Which region do you see as the “next big region?” Are old standards like Bordeaux and Burgundy fading because they’re not “hip” or thought of as too expensive?
My program is dedicated to lesser-known appellations. If I were to add a Chablis to the list, it would be all I sell. It’s a great way to interact with the customer and give tastes, and make people discover new things. For example: everybody knows Sancerre for its Sauvignon Blancs, but hardly anybody has heard of the Pinot Noirs. I do have a Burgundy and a Bordeaux, but I get them from the small (and great) appellations of Fixin and Reignac…I do believe that for Burgundy and Bordeaux, you have to pay the price to get anything decent… so it is more for the reserve list, and I try to go for older vintages.
What are some of the doubts/ myths you’ve heard about French wines you’ve heard diners talk to you about? Are they true?
Like, I would like a glass of Chablis.
Sorry, we do not have a Chablis, but how about I let you try this great and minerally Chardonnay from Beaujolais?
No thank you, I don’t like Chardonnay, I would like a Chablis.
No comment…it happens!
How is the American market welcoming French wines right now? Are there generation differences, significant social class differences that you notice?
Everybody seems to enjoy them equally, though, people visiting do want to try domestic regional wines…I personally love them all. The only reason why we only have French is because of space and storage.
As bizarre as it sounds, do you think the complex varietal names and complicated pronunciations of many of the wines really keeps lots of the public from reaching out to the wines?
In general yes, think of the Chablis story. People are going to go for what they know. And there is what is currently in vogue. That’s why the list only contains interesting appellations and varietals. I, or we, Europeans, don’t see wines as varietals. We see them by appellation. I am fascinated to see what comes out of a tiny parcel and how it can be so different from a wine made from the same varietal produced only a mile away.
Looking at the list…Corsican wines?! Can you talk a bit about the Domaine Maestracci E Prove from Calvi?
Funny you ask!
When we opened, my first waiter was from Corsica, and we could not find any Corsican wines anywhere. Now, they’re popping up all around.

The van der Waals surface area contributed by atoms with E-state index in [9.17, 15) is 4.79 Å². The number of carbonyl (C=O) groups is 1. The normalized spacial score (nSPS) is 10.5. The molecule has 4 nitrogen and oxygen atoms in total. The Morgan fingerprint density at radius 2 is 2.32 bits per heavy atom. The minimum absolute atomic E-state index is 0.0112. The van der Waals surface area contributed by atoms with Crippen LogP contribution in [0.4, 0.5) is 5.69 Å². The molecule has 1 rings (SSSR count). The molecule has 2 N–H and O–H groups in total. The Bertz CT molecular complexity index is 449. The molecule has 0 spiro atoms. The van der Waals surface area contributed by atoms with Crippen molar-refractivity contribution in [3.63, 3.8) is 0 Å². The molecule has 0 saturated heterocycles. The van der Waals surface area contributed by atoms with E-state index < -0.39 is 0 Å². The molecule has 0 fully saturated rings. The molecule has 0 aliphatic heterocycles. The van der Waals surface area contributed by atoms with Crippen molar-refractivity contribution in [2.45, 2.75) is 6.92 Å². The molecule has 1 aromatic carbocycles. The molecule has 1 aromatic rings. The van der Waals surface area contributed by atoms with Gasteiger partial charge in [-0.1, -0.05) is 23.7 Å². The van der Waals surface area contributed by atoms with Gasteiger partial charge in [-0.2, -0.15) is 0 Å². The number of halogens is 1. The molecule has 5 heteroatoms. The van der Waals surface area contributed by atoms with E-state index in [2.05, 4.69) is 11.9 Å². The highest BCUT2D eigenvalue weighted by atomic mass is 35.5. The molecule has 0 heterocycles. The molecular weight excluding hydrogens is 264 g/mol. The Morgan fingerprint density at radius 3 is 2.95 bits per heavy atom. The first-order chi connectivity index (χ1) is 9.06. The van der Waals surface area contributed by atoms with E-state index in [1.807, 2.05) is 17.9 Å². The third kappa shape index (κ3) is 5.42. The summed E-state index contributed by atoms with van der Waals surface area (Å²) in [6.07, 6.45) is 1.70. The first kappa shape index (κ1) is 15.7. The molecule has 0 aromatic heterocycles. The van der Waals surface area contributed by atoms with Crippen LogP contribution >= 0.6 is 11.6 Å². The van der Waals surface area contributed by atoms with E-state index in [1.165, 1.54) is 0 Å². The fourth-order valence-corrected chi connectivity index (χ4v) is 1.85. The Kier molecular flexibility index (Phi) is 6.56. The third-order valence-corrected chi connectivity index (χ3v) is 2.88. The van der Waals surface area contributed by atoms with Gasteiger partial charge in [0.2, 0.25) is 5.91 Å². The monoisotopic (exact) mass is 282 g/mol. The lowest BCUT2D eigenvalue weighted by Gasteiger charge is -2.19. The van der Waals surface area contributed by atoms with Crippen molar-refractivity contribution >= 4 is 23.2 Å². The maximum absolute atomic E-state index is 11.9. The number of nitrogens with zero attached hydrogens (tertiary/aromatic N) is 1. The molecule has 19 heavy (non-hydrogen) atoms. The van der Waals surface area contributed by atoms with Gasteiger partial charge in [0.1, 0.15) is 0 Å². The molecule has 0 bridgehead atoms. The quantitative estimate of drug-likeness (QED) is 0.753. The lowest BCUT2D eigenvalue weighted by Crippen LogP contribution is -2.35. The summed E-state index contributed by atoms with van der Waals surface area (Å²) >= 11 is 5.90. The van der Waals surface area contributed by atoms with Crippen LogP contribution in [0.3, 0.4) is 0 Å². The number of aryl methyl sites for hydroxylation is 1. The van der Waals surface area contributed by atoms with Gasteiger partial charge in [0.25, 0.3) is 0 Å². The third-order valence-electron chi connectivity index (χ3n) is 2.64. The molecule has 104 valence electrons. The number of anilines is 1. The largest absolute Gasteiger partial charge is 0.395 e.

I have had a couple different ones this year. I must admit, I’m not so crazy about the whites.
I’m getting excited now with the Ardeche (and it reminds me of my great grandparents!).
The E Prove is Niellucciu and Grenache, and fits perfectly on the list as I try to have something for all palates. It’s dry and robust, but has soft tannins, and is just a little step up from the other Grenache by the glass (the Domaine Lafage from the south of France).
What wines would you be drinking for dinner tonight? How about at a special celebration dinner?
I will have beer :)
No, probably a Rhône. I am a big northern Rhône fan…like Cornas or St. Joseph.
Why did you decide to have a list with so many wines by the glass?
Well, the space called for it. The dining room upstairs is a little more formal and downstairs kind of has the feel of a wine bar, which is what I wanted to open when I first started working on the project. So, no hard liquor, no room for beers (kegs). Just a nice wine selection.
Is it me or do I not see any California wines on the list? In San Francisco?!
There are two on the list: the Claypool Rosé and the Pinot Noir. I decided to stick to just French because of space, but Les Claypool (Primus) is a friend of mine and his wines are great (and I met my wife at one of his concerts!). The Pinot Noir is very Burgundy in style and Ross Cobb, their new wine guru did a fantastic job with the Rosé, and I am from Provence!!! I am very particular with my Rosés…
603 Bush St., San Francisco, CA 94108
Open Monday to Saturday for dinner (until 1am) and Sunday brunch